To develop the claws I literally scaled 50 or more photos to get the right dimensions from all angles. Once this was achieved the information was loaded into a CAD program and a template was created. This template was used to sculpt the masters from bass wood. The bass wood masters were then given to a pattern maker who created the pattern which is used to make the sand molds to cast the claws in aluminum. A real important point to keep in mind is that the pattern maker purposely made the claws slightly oversize to compensate for surface imperfections that are unavoidable in a sand casting process. This leaves plenty of room to sand the claws down and polish without reducing the original dimensions.
Polishing the Claws
First off, DON’T BE AFRAID OF ALUMINUM. Although it requires more “elbow grease” than resin it is actually quite easy to work with and the results are well worth the effort.
· Dust mask and safety goggles. Very important as it is not healthy to breath in metal dust particles or have them get in your eyes. Basically you need these items when working on any part of the robot. Fiberglass and resin dust is very bad stuff to breath in but with proper precautions there’s no problem.
· 2 packs of assorted grit emery paper (for sanding metal). It is usually black in color and can be used wet which is more desirable. It can be found at any automotive, hardware or home center.
· Sanding block (optional). This helps with sanding the flat surfaces.
· Dremel tool (optional) with the round sanding drums. This can be a great help when polishing the inside of the rounded part of the claws. You can also use a drill with the same type of round drums. Again these are easily found at a hardware or home center.
· Polishing wheel and polishing compound. Although polishing can be done by hand it is a whole lot easier with a polishing wheel. These are the 5" cloth buffing wheels you mount to your grinder (if you have one) or to a drill. The polishing compound is sold in sticks. Look on the packaging to find one suitable for aluminum or soft metals. These are also easily found in a hardware store or home center.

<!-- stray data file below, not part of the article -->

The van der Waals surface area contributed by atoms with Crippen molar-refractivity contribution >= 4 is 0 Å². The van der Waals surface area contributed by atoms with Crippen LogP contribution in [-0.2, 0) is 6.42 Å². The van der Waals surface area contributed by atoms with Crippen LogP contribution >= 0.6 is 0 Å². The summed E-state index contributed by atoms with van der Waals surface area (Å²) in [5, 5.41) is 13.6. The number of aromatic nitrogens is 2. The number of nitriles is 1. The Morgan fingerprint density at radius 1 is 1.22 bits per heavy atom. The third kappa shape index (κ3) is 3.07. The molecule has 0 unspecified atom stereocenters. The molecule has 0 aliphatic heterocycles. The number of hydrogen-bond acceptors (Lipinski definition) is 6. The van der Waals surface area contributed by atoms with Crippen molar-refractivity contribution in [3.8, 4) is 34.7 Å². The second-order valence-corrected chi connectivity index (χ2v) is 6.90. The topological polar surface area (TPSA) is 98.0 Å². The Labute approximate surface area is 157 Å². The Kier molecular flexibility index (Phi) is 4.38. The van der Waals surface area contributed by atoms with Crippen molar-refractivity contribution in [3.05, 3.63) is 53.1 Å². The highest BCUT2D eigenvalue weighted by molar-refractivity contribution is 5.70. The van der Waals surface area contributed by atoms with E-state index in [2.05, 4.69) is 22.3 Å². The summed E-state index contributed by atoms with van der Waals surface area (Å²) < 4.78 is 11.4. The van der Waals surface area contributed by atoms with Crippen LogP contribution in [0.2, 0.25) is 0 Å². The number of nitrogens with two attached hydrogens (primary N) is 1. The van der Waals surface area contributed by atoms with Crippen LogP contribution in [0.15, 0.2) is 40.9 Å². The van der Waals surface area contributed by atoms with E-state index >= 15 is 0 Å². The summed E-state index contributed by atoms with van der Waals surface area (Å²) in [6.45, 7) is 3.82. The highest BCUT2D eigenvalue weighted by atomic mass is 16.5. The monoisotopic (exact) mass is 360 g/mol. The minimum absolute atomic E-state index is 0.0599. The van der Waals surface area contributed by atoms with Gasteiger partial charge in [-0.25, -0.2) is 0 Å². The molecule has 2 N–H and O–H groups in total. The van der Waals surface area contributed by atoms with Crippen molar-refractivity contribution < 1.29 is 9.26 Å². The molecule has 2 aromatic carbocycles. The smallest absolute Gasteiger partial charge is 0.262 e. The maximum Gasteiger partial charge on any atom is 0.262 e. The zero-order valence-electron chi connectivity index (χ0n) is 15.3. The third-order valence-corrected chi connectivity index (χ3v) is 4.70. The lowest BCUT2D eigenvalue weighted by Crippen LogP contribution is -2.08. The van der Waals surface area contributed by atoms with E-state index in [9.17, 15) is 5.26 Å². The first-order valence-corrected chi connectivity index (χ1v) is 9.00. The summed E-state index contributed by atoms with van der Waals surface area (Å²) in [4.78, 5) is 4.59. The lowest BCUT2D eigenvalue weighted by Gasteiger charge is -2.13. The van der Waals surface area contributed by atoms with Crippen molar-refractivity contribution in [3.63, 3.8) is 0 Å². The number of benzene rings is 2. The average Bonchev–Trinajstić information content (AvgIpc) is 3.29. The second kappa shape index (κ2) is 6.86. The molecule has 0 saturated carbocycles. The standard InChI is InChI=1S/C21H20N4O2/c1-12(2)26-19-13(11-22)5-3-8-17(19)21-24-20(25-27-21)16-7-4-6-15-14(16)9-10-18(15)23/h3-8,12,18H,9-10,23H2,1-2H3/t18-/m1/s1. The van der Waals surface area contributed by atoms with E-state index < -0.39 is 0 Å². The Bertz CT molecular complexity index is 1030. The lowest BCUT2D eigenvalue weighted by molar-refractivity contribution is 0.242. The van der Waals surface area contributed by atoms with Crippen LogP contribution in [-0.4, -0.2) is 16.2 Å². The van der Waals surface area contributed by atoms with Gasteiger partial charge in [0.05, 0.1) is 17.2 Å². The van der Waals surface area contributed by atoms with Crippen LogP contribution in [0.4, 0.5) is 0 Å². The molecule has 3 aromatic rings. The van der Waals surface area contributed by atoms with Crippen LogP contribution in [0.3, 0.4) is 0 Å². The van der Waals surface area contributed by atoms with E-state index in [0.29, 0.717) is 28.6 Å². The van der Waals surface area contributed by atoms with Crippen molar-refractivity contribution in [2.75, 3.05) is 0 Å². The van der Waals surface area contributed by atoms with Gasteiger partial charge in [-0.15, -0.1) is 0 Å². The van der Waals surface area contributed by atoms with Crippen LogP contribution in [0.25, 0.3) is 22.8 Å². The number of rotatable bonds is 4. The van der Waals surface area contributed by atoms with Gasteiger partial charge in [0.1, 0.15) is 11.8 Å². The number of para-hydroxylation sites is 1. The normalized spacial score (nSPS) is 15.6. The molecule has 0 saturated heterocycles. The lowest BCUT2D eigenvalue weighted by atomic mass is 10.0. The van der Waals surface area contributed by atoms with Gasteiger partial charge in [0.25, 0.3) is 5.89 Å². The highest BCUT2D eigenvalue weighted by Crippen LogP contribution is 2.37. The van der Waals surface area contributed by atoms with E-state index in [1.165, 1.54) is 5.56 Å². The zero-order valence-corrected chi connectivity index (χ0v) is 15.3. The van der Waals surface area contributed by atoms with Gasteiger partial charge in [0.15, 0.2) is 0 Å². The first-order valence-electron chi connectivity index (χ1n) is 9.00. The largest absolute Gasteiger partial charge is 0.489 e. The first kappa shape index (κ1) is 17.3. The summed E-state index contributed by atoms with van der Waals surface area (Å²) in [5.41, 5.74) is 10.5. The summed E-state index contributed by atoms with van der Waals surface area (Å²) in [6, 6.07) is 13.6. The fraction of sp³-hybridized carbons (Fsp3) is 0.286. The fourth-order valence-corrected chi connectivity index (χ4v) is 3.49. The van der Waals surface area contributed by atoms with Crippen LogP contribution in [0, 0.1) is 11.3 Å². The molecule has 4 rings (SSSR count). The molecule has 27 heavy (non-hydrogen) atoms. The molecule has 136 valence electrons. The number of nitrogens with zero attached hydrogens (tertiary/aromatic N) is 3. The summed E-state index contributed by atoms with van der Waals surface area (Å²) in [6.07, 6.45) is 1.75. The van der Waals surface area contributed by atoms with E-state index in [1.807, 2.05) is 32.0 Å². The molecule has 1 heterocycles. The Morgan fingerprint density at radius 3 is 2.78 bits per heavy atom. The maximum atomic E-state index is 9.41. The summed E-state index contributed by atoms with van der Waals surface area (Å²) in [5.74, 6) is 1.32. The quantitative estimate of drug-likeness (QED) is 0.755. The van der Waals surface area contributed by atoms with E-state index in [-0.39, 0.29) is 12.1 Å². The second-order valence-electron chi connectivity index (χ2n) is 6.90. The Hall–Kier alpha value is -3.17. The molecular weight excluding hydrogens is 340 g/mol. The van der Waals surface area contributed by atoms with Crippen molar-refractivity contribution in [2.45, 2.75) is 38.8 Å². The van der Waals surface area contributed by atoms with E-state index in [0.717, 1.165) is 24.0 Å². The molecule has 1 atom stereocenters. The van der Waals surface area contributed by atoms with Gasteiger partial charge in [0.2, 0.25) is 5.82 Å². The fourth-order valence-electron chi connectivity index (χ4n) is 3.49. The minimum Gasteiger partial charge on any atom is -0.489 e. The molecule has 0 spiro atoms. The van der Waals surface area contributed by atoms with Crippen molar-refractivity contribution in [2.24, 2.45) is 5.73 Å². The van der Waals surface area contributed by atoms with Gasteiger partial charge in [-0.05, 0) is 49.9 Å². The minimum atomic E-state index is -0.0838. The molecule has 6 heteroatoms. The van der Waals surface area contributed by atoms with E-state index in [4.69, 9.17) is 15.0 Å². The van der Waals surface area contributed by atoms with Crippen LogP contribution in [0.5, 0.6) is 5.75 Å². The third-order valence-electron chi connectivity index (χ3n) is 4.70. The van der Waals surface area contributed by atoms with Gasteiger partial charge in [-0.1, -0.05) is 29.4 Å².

Now for the fun part. The first
thing you need is a stable work table and plenty of newspaper or plastic
as this is a little messy. You can sand the claws either wet or dry,
however, sanding them wet creates less dust and keeps the emery paper from
clogging. To wet sand just get a pail of water and dip the paper
in before sanding. Every so often dip again in the water to unclog
the paper. Start with the roughest grit paper for the initial sanding
to remove all lumps and pits. I use a sanding block on the flat surfaces
as it makes it easier on your hands. I wouldn’t try completing the
job in one evening. I took a couple of evenings each time using a
finer grit of paper. Also, after you are finished a sanding session
wash the claws off with dish soap and water to reveal what you’ve done
so you’ll know what has to be gone over again.
Once you get to the finest grit and have a nice satin finish you can start buffing. You can either buff the claws using a buffing wheel mounted to your table grinder or put the claws in a vice and use a hand drill with buffing wheel attached. While the buffing wheel is spinning you load it with the polishing compound by holding the stick against the wheel until it is covered. You then start buffing the claws using a back and forth motion with medium pressure. Don’t try to do too much at once. Start at one end and work your way down. I suggest keeping a clean rag on hand to clean off the black compound that is deposited so you can see how you are doing. Again, don’t try to do this all in one night. After a buffing session clean the claws with a mixture of ammonia, dish soap and warm water. This will remove all the polishing compound residue and reveal what still needs to be done.
They will be finished when they have the shine you desire. Some like them shinier than others. Some builders even polish them then sand with the finest emery to create a nice satin shine. The choice is yours !!
Painting the Claws
To prep the claws for painting is much the same as the above except that you don’t have to remove all of the pits or voids as these can be filled in with putty. I basically use automotive body filler like “Bondo” which can be purchased at any automotive store. Once the claws are sanded to a desired smoothness you can smear a coat of body filler on them and sand smooth again. Once you are satisfied with the finish prime the claws with a self etching primer that is used for aluminum. This can also be purchased at an automotive supply store. After priming any other minor flaws can be filled using a glazing or spot putty which is designed to be put on over primer. Again, readily available in an automotive store. Once the final coat of primer is on let it dry for at least 24 hours before painting red.
If anyone has any other questions I can reached via E-mail at JMKWWK@aol.com.
Thanks and have fun !!!